Depression affects 1 in 10 adults at some point in their life. Taking the first step towards getting help can feel extremely difficult, especially when faced with the common perception that depression is not a genuine illness or is trivial. It is treatable and seeking help early can make a huge difference to sufferers

Dr Elin Davies (MBBS FRCA MRCPsych)

Dr Elin Davies (MBBS FRCA MRCPsych)

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There are a range of types of depression and it is important to get the right diagnosis.

Major Depressive Disorder

Sufferers may find it incredibly hard to even get out of bed or will cry for no apparent reason. Periods of major depression can last for a few weeks or even several years.

Depression and Anxiety

Those who suffer with anxiety feel so emotionally drained and hopeless about how they will manage in the future that they become depressed. Vice versa, people with depression can become afraid of the future and how they will cope – which in turn leads anxiety.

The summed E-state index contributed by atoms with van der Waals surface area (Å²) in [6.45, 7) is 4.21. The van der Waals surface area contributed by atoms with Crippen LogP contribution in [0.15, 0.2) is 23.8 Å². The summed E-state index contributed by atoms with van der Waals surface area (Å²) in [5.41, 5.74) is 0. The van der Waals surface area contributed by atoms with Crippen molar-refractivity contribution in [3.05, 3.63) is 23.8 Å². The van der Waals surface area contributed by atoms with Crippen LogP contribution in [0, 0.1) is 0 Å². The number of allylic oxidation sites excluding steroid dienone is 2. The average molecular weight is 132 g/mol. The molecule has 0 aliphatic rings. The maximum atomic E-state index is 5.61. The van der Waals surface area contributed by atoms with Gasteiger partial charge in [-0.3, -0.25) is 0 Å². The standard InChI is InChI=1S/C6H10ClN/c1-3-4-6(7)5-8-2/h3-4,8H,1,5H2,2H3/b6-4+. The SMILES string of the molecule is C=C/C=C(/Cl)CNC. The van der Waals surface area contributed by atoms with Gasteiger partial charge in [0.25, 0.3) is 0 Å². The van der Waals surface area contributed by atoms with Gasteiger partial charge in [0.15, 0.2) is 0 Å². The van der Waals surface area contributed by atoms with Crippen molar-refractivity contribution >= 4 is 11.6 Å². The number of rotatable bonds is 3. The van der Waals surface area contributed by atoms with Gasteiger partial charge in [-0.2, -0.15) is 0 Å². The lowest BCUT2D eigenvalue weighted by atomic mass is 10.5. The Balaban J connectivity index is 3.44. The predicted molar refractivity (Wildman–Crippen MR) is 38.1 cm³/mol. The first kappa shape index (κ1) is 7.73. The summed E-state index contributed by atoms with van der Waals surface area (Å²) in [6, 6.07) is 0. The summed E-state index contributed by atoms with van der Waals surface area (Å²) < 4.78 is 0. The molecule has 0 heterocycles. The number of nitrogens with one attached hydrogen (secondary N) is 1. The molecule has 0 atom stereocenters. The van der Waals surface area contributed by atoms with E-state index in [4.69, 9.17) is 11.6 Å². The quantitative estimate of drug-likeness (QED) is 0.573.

Anxiety and depression, although very common, can be difficult to treat because there are two sets of symptoms.

Depression and old age

The most common worries for those who are growing elderly, or those who care for them, is the loss of cognitive function associated with the various types of dementia.

The diagnosis and treatment of mood symptoms in later stage dementia sufferers is a huge challenge. Depression often goes unrecognised and family members tend to report much greater levels of depression in their relatives than do clinicians and other carers.

There are suitable tests that can be given to those with quite severe dementia to judge whether they are depressed and if you fear that a relative is suffering from unrecognised depression, you should seek input from one of our specialist old age psychiatrist.

Other types of depression include seasonal affective disorder, post-natal depression and bipolar affective disorder.